(Bloomberg) -- Dan Loeb’s Third Point is calling for United Technologies Corp. to break apart, saying that a split into aerospace, elevator and climate-controls companies would boost shareholders by $20 billion.
Having such disparate businesses under one corporate roof has led to “poor management execution” and a lagging share price, Third Point said Friday in a letter to investors. The activist firm said it took “a significant stake” in United Technologies late last year, a position that was first revealed in a regulatory filing in March.
Third Point has engaged the board “to express our concerns about the company’s weak operating performance and the inherent disadvantages of its conglomerate structure,” the firm said. An assessment of the company should “lead the board to the same inescapable conclusion that UTC should be split into three.”
The pressure from one of the best known activist investors raises the stakes for United Technologies, which is already weighing dramatic changes. Chief Executive Officer Greg Hayes has said the board will consider options -- including a potential breakup -- after the expected closing this year of its $23 billion acquisition of Rockwell Collins Inc., one of the biggest aerospace deals in history.
The Farmington, Connecticut-based company said Friday that it “disagrees with several of the assertions” made by Third Point, while remaining “always open to the input of shareholders.” The company still plans to review the portfolio this year and will provide an update “as soon as practicable.”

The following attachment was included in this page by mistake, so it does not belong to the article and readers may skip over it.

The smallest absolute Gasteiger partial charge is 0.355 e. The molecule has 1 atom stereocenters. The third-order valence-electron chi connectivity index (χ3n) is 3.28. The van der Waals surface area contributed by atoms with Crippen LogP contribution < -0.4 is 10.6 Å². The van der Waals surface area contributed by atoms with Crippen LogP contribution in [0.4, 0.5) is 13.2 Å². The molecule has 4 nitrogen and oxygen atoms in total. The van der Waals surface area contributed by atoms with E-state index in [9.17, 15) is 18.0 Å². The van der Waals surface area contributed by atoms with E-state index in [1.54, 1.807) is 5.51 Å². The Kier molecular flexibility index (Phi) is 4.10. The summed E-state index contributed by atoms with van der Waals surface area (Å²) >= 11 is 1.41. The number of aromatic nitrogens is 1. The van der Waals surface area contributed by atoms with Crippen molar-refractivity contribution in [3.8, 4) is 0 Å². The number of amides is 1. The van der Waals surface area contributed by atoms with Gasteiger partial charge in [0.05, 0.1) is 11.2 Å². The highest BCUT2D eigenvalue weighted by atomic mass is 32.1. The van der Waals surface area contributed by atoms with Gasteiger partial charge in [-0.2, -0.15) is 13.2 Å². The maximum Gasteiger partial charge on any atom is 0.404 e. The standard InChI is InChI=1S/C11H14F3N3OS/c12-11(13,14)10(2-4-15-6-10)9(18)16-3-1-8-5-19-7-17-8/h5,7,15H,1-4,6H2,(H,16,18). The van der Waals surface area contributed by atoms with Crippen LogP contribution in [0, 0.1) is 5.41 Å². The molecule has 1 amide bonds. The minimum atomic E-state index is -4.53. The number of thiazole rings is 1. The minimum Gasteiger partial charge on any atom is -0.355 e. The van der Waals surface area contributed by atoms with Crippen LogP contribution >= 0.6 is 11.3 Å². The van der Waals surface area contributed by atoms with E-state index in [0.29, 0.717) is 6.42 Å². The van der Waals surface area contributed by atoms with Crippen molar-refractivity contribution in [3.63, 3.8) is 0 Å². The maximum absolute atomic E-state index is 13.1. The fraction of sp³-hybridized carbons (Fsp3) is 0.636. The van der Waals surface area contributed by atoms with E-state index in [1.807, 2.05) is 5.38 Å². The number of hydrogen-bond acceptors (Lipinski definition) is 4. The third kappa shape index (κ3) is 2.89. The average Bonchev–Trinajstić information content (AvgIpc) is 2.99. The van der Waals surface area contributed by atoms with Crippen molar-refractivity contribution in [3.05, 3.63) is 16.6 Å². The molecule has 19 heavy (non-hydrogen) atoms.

United Technologies, with a market value of $95 billion, climbed 1.3 percent to $119.23 at 12:35 p.m. in New York. The shares have advanced 10 percent since Hayes was named as CEO in late 2014, trailing the 23 percent advance of a Standard & Poor’s index of industrial companies.
Hayes surprised investors in February when he said a three-way breakup may be needed to boost shareholder value. While he said the move wasn’t driven by outside agitators, activists have been eyeing the stock. Bill Ackman’s Pershing Square recently took a position in United Technologies, Bloomberg News reported in February.
The manufacturer -- maker of Pratt & Whitney jet engines, Otis elevators and Carrier air conditioners -- seemed to back off its stance in March as Hayes highlighted the hurdles to a breakup. In an investor meeting, he said there would be a “significant amount of one-time costs” to split United Technologies. Debt-refinancing costs would account for the biggest chunk of a burden that would run as high as $3 billion, he said.
While Third Point said it was encouraged by the company’s willingness to consider major changes, Loeb’s firm called the CEO’s assessment of breakup-related expenses “surprisingly high.” Debt could be refinanced for about $200 million, Third Point said. The fund also downplayed the cost of other obstacles to a split.
“UTC’s management has acknowledged the disconnect between the company’s intrinsic value and share price but it seems less open to a three‐way split solution than shareholders might expect,” Third Point said.
Separately, Third Point also said in the letter that it believes DowDuPont Inc., which remains its largest position, is undervalued despite several positive developments since its merger closed in August.
The fund said three comparable companies that are publicly traded -- LyondellBasell Industries NV, 3M Co. and Monsanto Co. -- have a combined enterprise value of about $234 billion. That’s 40 percent higher than DowDuPont’s, despite analyst estimates that DowDuPont’s future spins are similar in scale, Third Point said.
“We expect this value gap to close over the next 12 months as synergies are realized and the three spin‐offs are finalized,” Third Point said. It said it was also happy with the progress at Lennar Corp. and Dover Corp. since it invested in those companies.
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